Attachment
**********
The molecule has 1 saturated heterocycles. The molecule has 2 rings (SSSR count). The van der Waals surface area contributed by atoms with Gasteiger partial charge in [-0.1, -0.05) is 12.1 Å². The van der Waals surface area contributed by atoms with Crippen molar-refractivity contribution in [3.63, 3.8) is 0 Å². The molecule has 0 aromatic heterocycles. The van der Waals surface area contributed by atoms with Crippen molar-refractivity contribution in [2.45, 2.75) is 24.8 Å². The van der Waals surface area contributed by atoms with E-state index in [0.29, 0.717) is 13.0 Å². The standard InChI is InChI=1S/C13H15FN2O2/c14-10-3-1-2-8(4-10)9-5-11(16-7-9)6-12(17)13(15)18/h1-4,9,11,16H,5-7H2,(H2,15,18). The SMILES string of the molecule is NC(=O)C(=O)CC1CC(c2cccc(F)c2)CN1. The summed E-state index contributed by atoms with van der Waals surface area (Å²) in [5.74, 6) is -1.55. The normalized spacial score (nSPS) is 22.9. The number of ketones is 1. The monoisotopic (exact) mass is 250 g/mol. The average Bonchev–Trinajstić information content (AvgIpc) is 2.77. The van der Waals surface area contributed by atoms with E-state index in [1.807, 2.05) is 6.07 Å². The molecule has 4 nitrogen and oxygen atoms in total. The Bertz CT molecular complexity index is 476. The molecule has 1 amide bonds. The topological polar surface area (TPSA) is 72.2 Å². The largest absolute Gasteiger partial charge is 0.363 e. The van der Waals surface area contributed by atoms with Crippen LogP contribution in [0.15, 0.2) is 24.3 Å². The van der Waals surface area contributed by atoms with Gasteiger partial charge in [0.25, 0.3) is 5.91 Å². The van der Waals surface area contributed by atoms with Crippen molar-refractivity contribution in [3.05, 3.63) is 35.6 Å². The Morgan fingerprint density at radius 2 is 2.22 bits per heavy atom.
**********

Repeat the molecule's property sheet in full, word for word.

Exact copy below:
The molecule has 1 saturated heterocycles. The molecule has 2 rings (SSSR count). The van der Waals surface area contributed by atoms with Gasteiger partial charge in [-0.1, -0.05) is 12.1 Å². The van der Waals surface area contributed by atoms with Crippen molar-refractivity contribution in [3.63, 3.8) is 0 Å². The molecule has 0 aromatic heterocycles. The van der Waals surface area contributed by atoms with Crippen molar-refractivity contribution in [2.45, 2.75) is 24.8 Å². The van der Waals surface area contributed by atoms with E-state index in [0.29, 0.717) is 13.0 Å². The standard InChI is InChI=1S/C13H15FN2O2/c14-10-3-1-2-8(4-10)9-5-11(16-7-9)6-12(17)13(15)18/h1-4,9,11,16H,5-7H2,(H2,15,18). The SMILES string of the molecule is NC(=O)C(=O)CC1CC(c2cccc(F)c2)CN1. The summed E-state index contributed by atoms with van der Waals surface area (Å²) in [5.74, 6) is -1.55. The normalized spacial score (nSPS) is 22.9. The number of ketones is 1. The monoisotopic (exact) mass is 250 g/mol. The average Bonchev–Trinajstić information content (AvgIpc) is 2.77. The van der Waals surface area contributed by atoms with E-state index in [1.807, 2.05) is 6.07 Å². The molecule has 4 nitrogen and oxygen atoms in total. The Bertz CT molecular complexity index is 476. The molecule has 1 amide bonds. The topological polar surface area (TPSA) is 72.2 Å². The largest absolute Gasteiger partial charge is 0.363 e. The van der Waals surface area contributed by atoms with Crippen LogP contribution in [0.15, 0.2) is 24.3 Å². The van der Waals surface area contributed by atoms with Gasteiger partial charge in [0.25, 0.3) is 5.91 Å². The van der Waals surface area contributed by atoms with Crippen molar-refractivity contribution in [3.05, 3.63) is 35.6 Å². The Morgan fingerprint density at radius 2 is 2.22 bits per heavy atom.